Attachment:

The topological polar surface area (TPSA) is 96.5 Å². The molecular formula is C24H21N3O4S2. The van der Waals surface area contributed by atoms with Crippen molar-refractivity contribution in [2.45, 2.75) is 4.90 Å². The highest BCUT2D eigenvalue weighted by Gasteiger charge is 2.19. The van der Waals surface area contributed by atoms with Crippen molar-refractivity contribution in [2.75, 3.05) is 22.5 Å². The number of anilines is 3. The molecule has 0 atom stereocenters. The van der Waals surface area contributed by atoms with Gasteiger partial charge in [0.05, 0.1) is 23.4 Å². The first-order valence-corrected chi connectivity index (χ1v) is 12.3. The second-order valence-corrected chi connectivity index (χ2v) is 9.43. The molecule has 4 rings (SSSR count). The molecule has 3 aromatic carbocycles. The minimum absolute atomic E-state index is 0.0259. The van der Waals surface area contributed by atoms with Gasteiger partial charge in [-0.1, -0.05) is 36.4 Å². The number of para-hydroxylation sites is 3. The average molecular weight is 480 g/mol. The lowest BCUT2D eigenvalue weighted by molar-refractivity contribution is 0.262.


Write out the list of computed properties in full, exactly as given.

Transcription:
The topological polar surface area (TPSA) is 96.5 Å². The molecular formula is C24H21N3O4S2. The van der Waals surface area contributed by atoms with Crippen molar-refractivity contribution in [2.45, 2.75) is 4.90 Å². The highest BCUT2D eigenvalue weighted by Gasteiger charge is 2.19. The van der Waals surface area contributed by atoms with Crippen molar-refractivity contribution in [2.75, 3.05) is 22.5 Å². The number of anilines is 3. The molecule has 0 atom stereocenters. The van der Waals surface area contributed by atoms with Gasteiger partial charge in [0.05, 0.1) is 23.4 Å². The first-order valence-corrected chi connectivity index (χ1v) is 12.3. The second-order valence-corrected chi connectivity index (χ2v) is 9.43. The molecule has 4 rings (SSSR count). The molecule has 3 aromatic carbocycles. The minimum absolute atomic E-state index is 0.0259. The van der Waals surface area contributed by atoms with Gasteiger partial charge in [-0.1, -0.05) is 36.4 Å². The number of para-hydroxylation sites is 3. The average molecular weight is 480 g/mol. The lowest BCUT2D eigenvalue weighted by molar-refractivity contribution is 0.262.